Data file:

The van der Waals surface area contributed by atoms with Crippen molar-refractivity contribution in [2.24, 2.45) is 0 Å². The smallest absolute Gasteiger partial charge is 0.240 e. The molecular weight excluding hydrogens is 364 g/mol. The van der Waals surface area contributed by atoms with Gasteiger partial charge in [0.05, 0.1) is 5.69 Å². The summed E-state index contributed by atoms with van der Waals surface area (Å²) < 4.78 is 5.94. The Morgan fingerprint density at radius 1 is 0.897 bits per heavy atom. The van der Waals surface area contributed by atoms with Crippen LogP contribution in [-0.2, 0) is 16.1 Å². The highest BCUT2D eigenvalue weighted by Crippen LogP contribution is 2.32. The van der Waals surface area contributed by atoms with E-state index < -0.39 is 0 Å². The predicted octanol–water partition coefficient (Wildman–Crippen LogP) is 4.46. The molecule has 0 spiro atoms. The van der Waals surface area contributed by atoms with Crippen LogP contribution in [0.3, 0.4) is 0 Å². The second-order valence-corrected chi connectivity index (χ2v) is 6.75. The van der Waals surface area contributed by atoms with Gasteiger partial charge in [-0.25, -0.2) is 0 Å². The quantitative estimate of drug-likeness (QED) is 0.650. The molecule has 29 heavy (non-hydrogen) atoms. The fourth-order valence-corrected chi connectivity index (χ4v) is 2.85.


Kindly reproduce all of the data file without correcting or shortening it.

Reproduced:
The van der Waals surface area contributed by atoms with Crippen molar-refractivity contribution in [2.24, 2.45) is 0 Å². The smallest absolute Gasteiger partial charge is 0.240 e. The molecular weight excluding hydrogens is 364 g/mol. The van der Waals surface area contributed by atoms with Gasteiger partial charge in [0.05, 0.1) is 5.69 Å². The summed E-state index contributed by atoms with van der Waals surface area (Å²) < 4.78 is 5.94. The Morgan fingerprint density at radius 1 is 0.897 bits per heavy atom. The van der Waals surface area contributed by atoms with Crippen LogP contribution in [-0.2, 0) is 16.1 Å². The highest BCUT2D eigenvalue weighted by Crippen LogP contribution is 2.32. The van der Waals surface area contributed by atoms with E-state index < -0.39 is 0 Å². The predicted octanol–water partition coefficient (Wildman–Crippen LogP) is 4.46. The molecule has 0 spiro atoms. The van der Waals surface area contributed by atoms with Crippen LogP contribution in [0.3, 0.4) is 0 Å². The second-order valence-corrected chi connectivity index (χ2v) is 6.75. The van der Waals surface area contributed by atoms with Gasteiger partial charge in [-0.25, -0.2) is 0 Å². The quantitative estimate of drug-likeness (QED) is 0.650. The molecule has 29 heavy (non-hydrogen) atoms. The fourth-order valence-corrected chi connectivity index (χ4v) is 2.85.